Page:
Genome-wide silencer landscape in 97 cell types

We trained two-phase deep learning TREDNet models [19] to predict enhancers and silencers, building a multi-class classifier for each of the biosamples collected by the ENCODE project (see “Methods”). Albeit lower than the 0.96 enhancer area under receiver operating characteristic curve (AUROC), the accuracy of silencer prediction was on par with our prior models (0.84 AUROC) [14] and was significantly better than AUROC = 0.77 of our prior support vector machine (SVM) models [20]. While these SVM models employ DNA sequences and gene expression profiles for silencer prediction, TREDNet models are DNA sequence-based, and thus can be readily extended to additional biosamples. These AUROC values exhibit a positive correlation with GC content levels and a negative correlation with repeat density (Fig. 1A). This partially explains lower classification performance on silencers than on enhancers since enhancer sequences (defined as DNase-seq and H3K27ac ChIP-seq peaks) generally feature higher GC content and lower repeat density than silencers (defined as DNase-seq and H3K27me3 ChIP-seq peaks that lack overlap with H3K27ac peaks, see “Methods”). With the trained TREDNet models, we identified enhancers and silencers in each biosample, and conservatively selected 97 biosamples with over 5000 candidate enhancers and silencers in them for further investigation (Additional file 1: Table S1). These biosamples encompass a diverse array of human cell types, including but not limited to 22 immune biosamples (20 including blood cells, spleen, and thymus), 16 digestive, metabolic, and endocrine biosamples, and 7 biosamples from the central nervous system (Fig. 1B and Additional file 1: Table S1). Among them, 20 (20%) biosamples are from cancer cell lines.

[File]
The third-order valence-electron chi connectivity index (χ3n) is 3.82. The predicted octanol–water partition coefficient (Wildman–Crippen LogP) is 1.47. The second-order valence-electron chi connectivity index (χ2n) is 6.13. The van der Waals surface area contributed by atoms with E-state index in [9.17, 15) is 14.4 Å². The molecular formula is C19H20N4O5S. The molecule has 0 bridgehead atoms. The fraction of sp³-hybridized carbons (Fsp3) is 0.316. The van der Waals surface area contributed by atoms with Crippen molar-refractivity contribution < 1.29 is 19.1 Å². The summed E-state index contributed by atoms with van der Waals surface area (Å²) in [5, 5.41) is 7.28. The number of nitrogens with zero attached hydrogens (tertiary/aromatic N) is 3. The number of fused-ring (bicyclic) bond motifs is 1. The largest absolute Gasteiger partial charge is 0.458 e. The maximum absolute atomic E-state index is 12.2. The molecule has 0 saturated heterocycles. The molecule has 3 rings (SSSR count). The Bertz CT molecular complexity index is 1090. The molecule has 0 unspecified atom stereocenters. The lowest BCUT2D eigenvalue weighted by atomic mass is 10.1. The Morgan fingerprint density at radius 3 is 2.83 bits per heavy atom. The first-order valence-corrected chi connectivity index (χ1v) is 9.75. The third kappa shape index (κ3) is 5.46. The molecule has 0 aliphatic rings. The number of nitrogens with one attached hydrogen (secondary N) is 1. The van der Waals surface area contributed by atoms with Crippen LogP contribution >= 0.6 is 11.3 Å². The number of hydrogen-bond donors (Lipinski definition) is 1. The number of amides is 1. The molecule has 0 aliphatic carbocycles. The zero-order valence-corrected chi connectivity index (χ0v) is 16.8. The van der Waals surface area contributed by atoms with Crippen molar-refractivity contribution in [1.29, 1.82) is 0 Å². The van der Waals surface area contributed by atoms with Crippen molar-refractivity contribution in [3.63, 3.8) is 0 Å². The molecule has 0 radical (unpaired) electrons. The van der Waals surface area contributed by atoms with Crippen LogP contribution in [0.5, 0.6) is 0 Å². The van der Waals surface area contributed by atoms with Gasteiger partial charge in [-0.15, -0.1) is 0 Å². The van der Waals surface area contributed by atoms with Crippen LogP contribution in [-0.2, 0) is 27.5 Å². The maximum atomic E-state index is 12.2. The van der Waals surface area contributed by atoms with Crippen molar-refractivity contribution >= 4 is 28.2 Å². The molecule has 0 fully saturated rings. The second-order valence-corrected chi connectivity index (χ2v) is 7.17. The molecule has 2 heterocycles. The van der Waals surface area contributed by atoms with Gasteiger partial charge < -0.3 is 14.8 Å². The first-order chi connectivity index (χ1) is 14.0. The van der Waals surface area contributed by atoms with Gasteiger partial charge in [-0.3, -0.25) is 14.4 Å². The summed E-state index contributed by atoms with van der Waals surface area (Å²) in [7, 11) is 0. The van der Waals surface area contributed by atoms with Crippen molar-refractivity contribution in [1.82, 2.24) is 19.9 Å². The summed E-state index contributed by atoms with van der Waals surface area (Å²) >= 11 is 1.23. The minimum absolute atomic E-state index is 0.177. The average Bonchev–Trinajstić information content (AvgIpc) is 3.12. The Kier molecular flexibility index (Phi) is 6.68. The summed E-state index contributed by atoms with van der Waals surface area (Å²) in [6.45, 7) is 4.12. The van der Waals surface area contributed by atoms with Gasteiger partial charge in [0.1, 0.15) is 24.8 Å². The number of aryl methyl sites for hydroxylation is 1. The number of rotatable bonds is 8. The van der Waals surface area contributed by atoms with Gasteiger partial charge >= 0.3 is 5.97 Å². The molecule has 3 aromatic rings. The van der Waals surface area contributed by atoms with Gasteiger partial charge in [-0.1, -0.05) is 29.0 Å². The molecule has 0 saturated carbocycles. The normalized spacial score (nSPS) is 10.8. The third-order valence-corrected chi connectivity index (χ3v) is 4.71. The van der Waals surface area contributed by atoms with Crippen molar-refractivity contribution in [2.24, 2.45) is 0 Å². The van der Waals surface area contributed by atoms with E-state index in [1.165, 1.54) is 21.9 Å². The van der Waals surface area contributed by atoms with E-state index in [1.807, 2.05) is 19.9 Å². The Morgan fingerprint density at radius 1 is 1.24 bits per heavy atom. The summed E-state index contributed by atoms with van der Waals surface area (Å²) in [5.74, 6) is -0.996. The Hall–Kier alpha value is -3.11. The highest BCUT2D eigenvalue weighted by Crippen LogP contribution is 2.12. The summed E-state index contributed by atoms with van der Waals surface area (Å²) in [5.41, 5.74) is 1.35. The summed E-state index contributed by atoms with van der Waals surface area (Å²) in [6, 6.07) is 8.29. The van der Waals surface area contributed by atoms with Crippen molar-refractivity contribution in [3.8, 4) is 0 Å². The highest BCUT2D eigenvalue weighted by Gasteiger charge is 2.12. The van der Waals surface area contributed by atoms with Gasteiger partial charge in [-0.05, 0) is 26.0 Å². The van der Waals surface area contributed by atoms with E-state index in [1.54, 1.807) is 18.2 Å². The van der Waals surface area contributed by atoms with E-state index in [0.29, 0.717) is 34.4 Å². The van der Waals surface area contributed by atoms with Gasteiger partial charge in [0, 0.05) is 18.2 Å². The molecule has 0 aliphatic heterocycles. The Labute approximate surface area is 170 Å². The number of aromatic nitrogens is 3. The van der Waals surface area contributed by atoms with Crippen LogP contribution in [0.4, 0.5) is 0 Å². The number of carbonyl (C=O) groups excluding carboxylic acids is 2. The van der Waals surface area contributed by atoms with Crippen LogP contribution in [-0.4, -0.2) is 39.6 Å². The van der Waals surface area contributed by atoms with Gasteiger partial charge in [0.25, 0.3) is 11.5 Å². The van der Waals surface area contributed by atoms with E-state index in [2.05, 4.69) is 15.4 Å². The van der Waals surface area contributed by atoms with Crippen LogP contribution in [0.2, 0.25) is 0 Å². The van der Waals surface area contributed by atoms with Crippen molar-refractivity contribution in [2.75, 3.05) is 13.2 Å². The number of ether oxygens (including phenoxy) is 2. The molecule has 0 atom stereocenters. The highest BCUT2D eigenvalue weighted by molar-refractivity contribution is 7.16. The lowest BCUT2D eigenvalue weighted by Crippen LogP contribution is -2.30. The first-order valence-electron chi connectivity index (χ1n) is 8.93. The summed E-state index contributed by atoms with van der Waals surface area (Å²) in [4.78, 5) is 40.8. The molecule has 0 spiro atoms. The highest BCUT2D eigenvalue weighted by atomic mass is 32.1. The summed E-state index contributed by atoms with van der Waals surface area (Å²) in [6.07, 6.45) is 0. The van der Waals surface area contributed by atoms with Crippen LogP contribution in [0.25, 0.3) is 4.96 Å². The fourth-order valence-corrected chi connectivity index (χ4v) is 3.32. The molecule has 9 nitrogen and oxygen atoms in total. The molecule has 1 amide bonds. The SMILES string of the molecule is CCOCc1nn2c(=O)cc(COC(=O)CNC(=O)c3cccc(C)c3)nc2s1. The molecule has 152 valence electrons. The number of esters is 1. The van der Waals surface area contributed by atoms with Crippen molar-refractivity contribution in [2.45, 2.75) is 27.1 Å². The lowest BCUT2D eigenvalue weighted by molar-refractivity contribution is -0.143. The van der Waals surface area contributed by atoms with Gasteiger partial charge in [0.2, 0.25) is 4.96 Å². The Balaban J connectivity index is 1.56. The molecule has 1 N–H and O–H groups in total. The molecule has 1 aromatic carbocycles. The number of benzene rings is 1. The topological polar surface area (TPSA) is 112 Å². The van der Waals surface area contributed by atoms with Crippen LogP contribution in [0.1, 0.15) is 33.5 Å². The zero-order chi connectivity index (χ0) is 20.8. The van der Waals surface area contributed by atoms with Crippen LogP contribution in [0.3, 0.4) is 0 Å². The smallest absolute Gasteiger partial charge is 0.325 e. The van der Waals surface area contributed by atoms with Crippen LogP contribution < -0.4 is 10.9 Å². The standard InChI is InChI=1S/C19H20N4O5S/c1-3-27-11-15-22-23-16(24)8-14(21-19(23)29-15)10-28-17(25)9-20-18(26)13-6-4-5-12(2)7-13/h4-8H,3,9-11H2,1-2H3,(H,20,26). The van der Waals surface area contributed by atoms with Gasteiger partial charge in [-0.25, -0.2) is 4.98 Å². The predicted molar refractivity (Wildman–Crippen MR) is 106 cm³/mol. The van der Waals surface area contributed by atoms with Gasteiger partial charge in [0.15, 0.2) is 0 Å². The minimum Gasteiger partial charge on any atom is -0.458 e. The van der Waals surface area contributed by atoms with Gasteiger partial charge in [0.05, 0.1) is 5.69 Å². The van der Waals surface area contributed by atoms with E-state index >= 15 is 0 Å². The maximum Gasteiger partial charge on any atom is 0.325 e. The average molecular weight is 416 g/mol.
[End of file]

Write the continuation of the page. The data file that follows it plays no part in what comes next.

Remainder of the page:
Fig. 1
figure 1

Profiling candidate silencers across 97 biosamples from diverse origins. A Classification performance (AUROCs) of TREDNet models for silencers and enhancers in analyzed biosamples. AUROCs exhibit a correlation with GC contents and repeat densities of training sequence sets. Each dot represents a set of enhancers or silencers. B Distribution of 97 biosamples across cell types. C Distance of candidate silencers and enhancers to their nearest TSSs. D Expression of genes proximal to candidate silencers and enhancers. Markers and their flanking lines represent the medians and standard deviations of gene expression levels. Blue and orange asterisks on the top represent the significantly low and high expression levels, respectively, compared to all genes (\(p<0.05\)). E MPRA scores of candidate silencers and enhancers in three biosamples. F Performance of the TREDNet model on MPRA silencers. G Densities of TF ChIP-seq peaks within candidate silencers and enhancers across biosamples. \(**:p<{10}^{-10}\)

We identified a total of 2.8 million candidate silencers and 5.8 million enhancers (see “Data and tools in Methods”), collectively spanning approximately 37.6% of the human genome. In cancer biosamples, 10% exhibit a higher count of silencers than enhancers, a proportion notably lower than the 16.5% of all examined biosamples (binomial test \(p=0.007\), Additional file 2: Fig. S1). This finding is consistent with gene overexpression in cancer cells [21], which might be due to silencer loss or deactivation in cancer. On average, 57.7% of candidate silencers and 42.9% of candidate enhancers are located within intergenic regions (binomial test \(p<{10}^{-10}\), Additional file 2: Fig. S2). Nonetheless, silencers and enhancers exhibit comparable distances to their nearest transcriptional start site (TSS), with approximately half of them residing within 26 kb of their nearest TSS (Fig. 1C).